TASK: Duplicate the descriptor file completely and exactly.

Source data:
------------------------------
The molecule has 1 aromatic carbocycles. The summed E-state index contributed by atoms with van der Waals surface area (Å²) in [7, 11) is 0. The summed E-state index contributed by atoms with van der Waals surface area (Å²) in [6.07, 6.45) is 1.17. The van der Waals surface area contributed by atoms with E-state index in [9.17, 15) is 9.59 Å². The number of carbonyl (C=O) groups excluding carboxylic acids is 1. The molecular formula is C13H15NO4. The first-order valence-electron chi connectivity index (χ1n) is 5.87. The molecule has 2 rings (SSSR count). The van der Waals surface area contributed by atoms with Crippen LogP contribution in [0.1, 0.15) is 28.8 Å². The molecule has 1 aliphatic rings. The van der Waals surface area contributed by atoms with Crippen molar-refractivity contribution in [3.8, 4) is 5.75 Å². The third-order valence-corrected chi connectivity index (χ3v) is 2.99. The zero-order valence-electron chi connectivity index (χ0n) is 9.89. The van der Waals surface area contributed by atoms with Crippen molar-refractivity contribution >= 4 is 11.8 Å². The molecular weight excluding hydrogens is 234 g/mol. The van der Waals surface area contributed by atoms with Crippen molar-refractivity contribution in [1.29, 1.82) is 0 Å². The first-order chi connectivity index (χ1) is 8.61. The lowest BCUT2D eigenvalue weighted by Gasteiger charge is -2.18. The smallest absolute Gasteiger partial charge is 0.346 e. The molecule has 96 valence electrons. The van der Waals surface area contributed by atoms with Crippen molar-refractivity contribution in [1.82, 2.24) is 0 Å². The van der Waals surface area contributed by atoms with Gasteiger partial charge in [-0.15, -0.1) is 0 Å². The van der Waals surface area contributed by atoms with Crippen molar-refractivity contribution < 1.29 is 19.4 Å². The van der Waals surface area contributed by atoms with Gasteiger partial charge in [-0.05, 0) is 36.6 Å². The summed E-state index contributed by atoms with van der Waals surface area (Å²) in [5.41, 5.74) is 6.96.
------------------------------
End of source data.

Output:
The molecule has 1 aromatic carbocycles. The summed E-state index contributed by atoms with van der Waals surface area (Å²) in [7, 11) is 0. The summed E-state index contributed by atoms with van der Waals surface area (Å²) in [6.07, 6.45) is 1.17. The van der Waals surface area contributed by atoms with E-state index in [9.17, 15) is 9.59 Å². The number of carbonyl (C=O) groups excluding carboxylic acids is 1. The molecular formula is C13H15NO4. The first-order valence-electron chi connectivity index (χ1n) is 5.87. The molecule has 2 rings (SSSR count). The van der Waals surface area contributed by atoms with Crippen LogP contribution in [0.1, 0.15) is 28.8 Å². The molecule has 1 aliphatic rings. The van der Waals surface area contributed by atoms with Crippen molar-refractivity contribution in [3.8, 4) is 5.75 Å². The third-order valence-corrected chi connectivity index (χ3v) is 2.99. The zero-order valence-electron chi connectivity index (χ0n) is 9.89. The van der Waals surface area contributed by atoms with Crippen molar-refractivity contribution >= 4 is 11.8 Å². The molecular weight excluding hydrogens is 234 g/mol. The van der Waals surface area contributed by atoms with Crippen molar-refractivity contribution in [1.29, 1.82) is 0 Å². The first-order chi connectivity index (χ1) is 8.61. The lowest BCUT2D eigenvalue weighted by Gasteiger charge is -2.18. The smallest absolute Gasteiger partial charge is 0.346 e. The molecule has 96 valence electrons. The van der Waals surface area contributed by atoms with Crippen molar-refractivity contribution in [1.82, 2.24) is 0 Å². The van der Waals surface area contributed by atoms with Gasteiger partial charge in [-0.15, -0.1) is 0 Å². The van der Waals surface area contributed by atoms with Crippen molar-refractivity contribution < 1.29 is 19.4 Å². The van der Waals surface area contributed by atoms with Gasteiger partial charge in [-0.05, 0) is 36.6 Å². The summed E-state index contributed by atoms with van der Waals surface area (Å²) in [5.41, 5.74) is 6.96.